Roughly 50 environmentalists of various racial backgrounds — African American, Native American, Latina, and Caribbean — gathered at the National Press Club yesterday with a message for mainstream green institutions: If you are serious about diversity, then put your money where your mouth is or suffer the consequences later.

The newly launched Diverse Environmental Leaders National Speakers Bureau, or “DEL,” convened yesterday on the 98th birthday of the National Park Service to convey chiefly two things: That environmentalists of color are plentiful and available as employees and leaders, and that environmental groups and government agencies have no legitimate excuses for having predominantly white workforces.

“We are here, and we have always been here,” said the event’s host, Audrey Peterman, jabbing at the notion that people of color are unbothered with the environment. The display of talent among the attendees — many of them DEL members — further crushed that notion.

In the house: Yosemite Park Ranger Shelton Johnson, who you might have seen in Ken Burns’ national parks documentary; Berkeley professor Carolyn Finney, author of Black Faces, White Spaces: Reimagining the Relationship of African Americans to the Great Outdoors; and Captain William “Bill” Pinkney, who in 1992 sailed around the globe by himself, using the Southern Route — a passageway so difficult only three other Americans have navigated it. Just to name a few.

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Many of these people have decades of experience working with a range of major institutions, from the corporate America to the president’s cabinet. Peterman, one of DEL’s “visionaries,” has won an Environmental Hero Award from the National Oceanic and Atmospheric Administration, and serves on quite a few major organization boards, including the National Parks Conservation Association. Along with her husband, Frank, who co-hosted the event, she’s co-authored two books on nature discovery and runs the environmental firm Earthwise Productions, Inc., which they started 20 years ago.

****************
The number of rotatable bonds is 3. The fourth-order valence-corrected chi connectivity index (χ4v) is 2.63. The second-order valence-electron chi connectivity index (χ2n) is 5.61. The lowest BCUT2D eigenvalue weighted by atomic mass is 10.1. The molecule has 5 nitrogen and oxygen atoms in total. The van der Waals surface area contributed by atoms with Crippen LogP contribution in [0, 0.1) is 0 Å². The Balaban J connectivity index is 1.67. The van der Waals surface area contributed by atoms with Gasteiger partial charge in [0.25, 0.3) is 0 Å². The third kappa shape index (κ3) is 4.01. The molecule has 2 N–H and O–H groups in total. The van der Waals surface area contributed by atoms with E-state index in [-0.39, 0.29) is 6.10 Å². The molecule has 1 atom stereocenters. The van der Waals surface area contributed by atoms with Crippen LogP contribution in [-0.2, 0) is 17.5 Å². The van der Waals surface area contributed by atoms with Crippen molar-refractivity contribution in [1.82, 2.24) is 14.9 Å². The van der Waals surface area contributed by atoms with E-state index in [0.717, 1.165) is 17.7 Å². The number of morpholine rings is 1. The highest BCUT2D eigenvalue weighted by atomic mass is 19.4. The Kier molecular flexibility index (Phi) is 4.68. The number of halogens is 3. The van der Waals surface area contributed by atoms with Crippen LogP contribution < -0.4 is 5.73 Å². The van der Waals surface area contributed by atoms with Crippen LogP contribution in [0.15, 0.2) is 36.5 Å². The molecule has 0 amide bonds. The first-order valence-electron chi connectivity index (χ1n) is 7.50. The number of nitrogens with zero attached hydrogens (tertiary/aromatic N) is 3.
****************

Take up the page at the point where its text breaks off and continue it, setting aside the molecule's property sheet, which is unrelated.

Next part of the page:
Said Pinkney: “People of color have been involved in every aspect of what makes the world what it is today.”

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But with little recognition or compensation, as the speakers emphasized. “They don’t know we exist,” said Pinkney in his speech. The saddening context of that statement is that here you have a man who has literally been all around the world, but still feels invisible.

“This is not a group who likes to come together to just complain about stuff,” though, said environmental superstar Majora Carter, name-dropping her “buddy Bill Clinton,” with a smile just as slick. They have an action agenda, with many of its bulleted tasks aimed at the Department of the Interior (which houses the National Park service) and the Department of Agriculture.

One of DEL’s asks is for each department’s inspector general to “conduct a baseline assessment of diversity initiatives, hiring, public-private partnerships, external outreach, and programming.” Much of this information has already been pulled together by University of Michigan professor Dorceta Taylor in the Green 2.0 report released last month.